Campus-based internet radio broadcasters have an established royalty rate after an agreement was reached with SoundExchange, a nonprofit organization created to collect and dole out music royalties to record labels.
The July 31 agreement with College Broadcasters Inc. was one of three royalty rate negotiations settled after months of back-and-forth negotiations. SoundExchange also settled royalty rates with the National Religious Broadcasters Music License Committee and SIRIUS-XM. The agreement is good through 2015.
College webcasters will pay $500 per year if they don’t exceed 159,140 listener hours. If that limit is exceeded–unlikely among college stations with small audiences–the station will have to pay the higher commercial rate.
SoundExchange also settled college webcasters’ concerns about reporting which music is played and how many times it is aired. The new deal states that if a webcaster pays $100 at the beginning of the year, no reporting is necessary.
Colin Rushing, an attorney for SoundExchange who negotiated the deals with College Broadcasters and the other organizations and companies, said the frequent staff turnovers on campus-based stations–especially smaller ones–made it difficult to accurately report what music was being played and how copyright royalty fees should be paid out.
“Reporting is a real problem for educational institutions,” Rushing said, adding that the royalty rate agreement is available for any college broadcaster who wants to opt in. “They don’t have the same institutional memory. … They face special challenges.”
While many college radio stations don’t keep reliable records of what songs they’ve played over a week, month, or year, some stations, such as the University of Vermont’s WRUV-FM, keep meticulous reports on hand.
The station, which streams its broadcasts online, uses a web-based program called RadioActivity, which reports, logs, and tracks radio station playlists. Disc jockeys at WRUV have a username and password, and the artist, record label, genre, and other information is logged into the program for every song that is played during each DJ’s two-hour shift, said station manager McCrae Hathaway, a junior at the University of Vermont.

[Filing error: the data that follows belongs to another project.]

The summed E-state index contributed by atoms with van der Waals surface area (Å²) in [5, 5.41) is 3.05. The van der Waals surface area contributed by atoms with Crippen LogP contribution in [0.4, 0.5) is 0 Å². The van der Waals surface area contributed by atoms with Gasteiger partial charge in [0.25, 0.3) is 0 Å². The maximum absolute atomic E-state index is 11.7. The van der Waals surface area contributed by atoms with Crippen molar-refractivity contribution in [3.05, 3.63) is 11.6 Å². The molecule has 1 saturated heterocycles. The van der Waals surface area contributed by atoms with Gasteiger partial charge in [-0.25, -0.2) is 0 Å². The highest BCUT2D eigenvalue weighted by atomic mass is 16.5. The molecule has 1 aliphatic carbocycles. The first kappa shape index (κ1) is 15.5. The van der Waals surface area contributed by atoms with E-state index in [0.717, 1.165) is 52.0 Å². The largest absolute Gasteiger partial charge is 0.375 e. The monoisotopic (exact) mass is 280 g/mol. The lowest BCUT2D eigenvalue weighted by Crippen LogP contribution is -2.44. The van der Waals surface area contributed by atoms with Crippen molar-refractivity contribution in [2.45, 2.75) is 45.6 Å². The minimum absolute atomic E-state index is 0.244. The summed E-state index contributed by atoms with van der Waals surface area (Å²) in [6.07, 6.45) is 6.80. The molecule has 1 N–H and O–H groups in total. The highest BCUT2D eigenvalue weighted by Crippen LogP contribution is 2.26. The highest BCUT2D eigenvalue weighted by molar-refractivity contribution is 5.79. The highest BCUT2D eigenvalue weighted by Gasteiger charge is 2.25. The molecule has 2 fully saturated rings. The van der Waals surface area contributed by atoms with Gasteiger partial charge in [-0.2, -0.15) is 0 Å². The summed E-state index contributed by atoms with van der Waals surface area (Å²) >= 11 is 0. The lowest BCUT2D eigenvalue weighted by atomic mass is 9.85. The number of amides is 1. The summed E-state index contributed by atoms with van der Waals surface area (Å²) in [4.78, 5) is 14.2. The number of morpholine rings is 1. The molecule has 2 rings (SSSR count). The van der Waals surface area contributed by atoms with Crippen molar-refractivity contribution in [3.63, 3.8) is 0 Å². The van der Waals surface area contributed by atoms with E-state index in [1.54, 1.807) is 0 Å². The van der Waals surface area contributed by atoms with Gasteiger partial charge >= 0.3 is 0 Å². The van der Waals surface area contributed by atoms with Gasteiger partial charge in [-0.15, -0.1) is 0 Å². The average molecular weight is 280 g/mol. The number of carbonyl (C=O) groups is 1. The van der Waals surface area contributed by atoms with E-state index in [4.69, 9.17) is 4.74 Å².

“We have a pretty accurate way of knowing when and what songs are played,” said Hathaway, who also DJs for WRUV.
Staff turnover isn’t constant at Vermont, Hathaway said, adding that most DJs train for the position as freshmen and work for the station until they graduate four years later.
“I found they are pretty loyal to the station once they become involved,” he said. “They stick around.”
In March 2007, a ruling by the federal Copyright Royalty Board dramatically raised the rates that internet radio stations must pay artists and recording labels–leading many online radio stations to warn that the new rates would put them out of business by eating up as much as 70 percent of revenue.
College Broadcasters officials did not return a reporter’s queries as of press time, but an Aug. 1 blog post on the organization’s web site said the SoundExchange deal “puts our members in a much better position in the future,” because the royalty rate arrangement sets a baseline for negotiations after the current deal expires in six years.
Agreeing to webcaster rates, Rushing said, was a landmark step in finalizing royalty fees, but details of the deal could be tweaked in future agreements.
“To a large extent, this is a bit of an experiment,” he said.
Earlier this year, SoundExchange struck new online royalty agreements with the National Association of Broadcasters and the Corporation for Public Broadcasting.
Traditional AM and FM broadcasters are exempt from copyright royalty rates for over-the-air radio play, because that airplay is thought to provide free promotion for artists and labels. But the broadcasters are subject to the new rates for any songs streamed over radio station web sites.
Material from the Associated Press was used in this report.
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